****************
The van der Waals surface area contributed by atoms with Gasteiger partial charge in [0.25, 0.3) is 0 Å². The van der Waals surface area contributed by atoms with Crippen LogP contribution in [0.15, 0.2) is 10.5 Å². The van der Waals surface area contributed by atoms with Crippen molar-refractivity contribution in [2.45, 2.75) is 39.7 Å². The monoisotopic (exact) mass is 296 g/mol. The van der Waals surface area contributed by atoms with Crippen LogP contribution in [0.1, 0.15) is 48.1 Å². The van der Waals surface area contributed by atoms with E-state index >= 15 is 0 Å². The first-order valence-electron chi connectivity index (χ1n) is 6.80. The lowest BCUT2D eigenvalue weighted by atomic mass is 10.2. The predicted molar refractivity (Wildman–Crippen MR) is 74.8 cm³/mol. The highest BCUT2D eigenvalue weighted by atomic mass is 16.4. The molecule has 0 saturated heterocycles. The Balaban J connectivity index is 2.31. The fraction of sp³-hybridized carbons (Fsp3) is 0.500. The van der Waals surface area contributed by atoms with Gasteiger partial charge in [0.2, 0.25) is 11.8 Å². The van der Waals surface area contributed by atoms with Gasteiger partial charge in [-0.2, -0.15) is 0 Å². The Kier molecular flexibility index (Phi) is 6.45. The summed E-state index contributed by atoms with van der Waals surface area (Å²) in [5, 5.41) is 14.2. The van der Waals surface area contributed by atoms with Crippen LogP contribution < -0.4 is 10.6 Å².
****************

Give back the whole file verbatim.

The van der Waals surface area contributed by atoms with Gasteiger partial charge in [0.25, 0.3) is 0 Å². The van der Waals surface area contributed by atoms with Crippen LogP contribution in [0.15, 0.2) is 10.5 Å². The van der Waals surface area contributed by atoms with Crippen molar-refractivity contribution in [2.45, 2.75) is 39.7 Å². The monoisotopic (exact) mass is 296 g/mol. The van der Waals surface area contributed by atoms with Crippen LogP contribution in [0.1, 0.15) is 48.1 Å². The van der Waals surface area contributed by atoms with E-state index >= 15 is 0 Å². The first-order valence-electron chi connectivity index (χ1n) is 6.80. The lowest BCUT2D eigenvalue weighted by atomic mass is 10.2. The predicted molar refractivity (Wildman–Crippen MR) is 74.8 cm³/mol. The highest BCUT2D eigenvalue weighted by atomic mass is 16.4. The molecule has 0 saturated heterocycles. The Balaban J connectivity index is 2.31. The fraction of sp³-hybridized carbons (Fsp3) is 0.500. The van der Waals surface area contributed by atoms with Gasteiger partial charge in [0.2, 0.25) is 11.8 Å². The van der Waals surface area contributed by atoms with Gasteiger partial charge in [-0.2, -0.15) is 0 Å². The Kier molecular flexibility index (Phi) is 6.45. The summed E-state index contributed by atoms with van der Waals surface area (Å²) in [5, 5.41) is 14.2. The van der Waals surface area contributed by atoms with Crippen LogP contribution < -0.4 is 10.6 Å².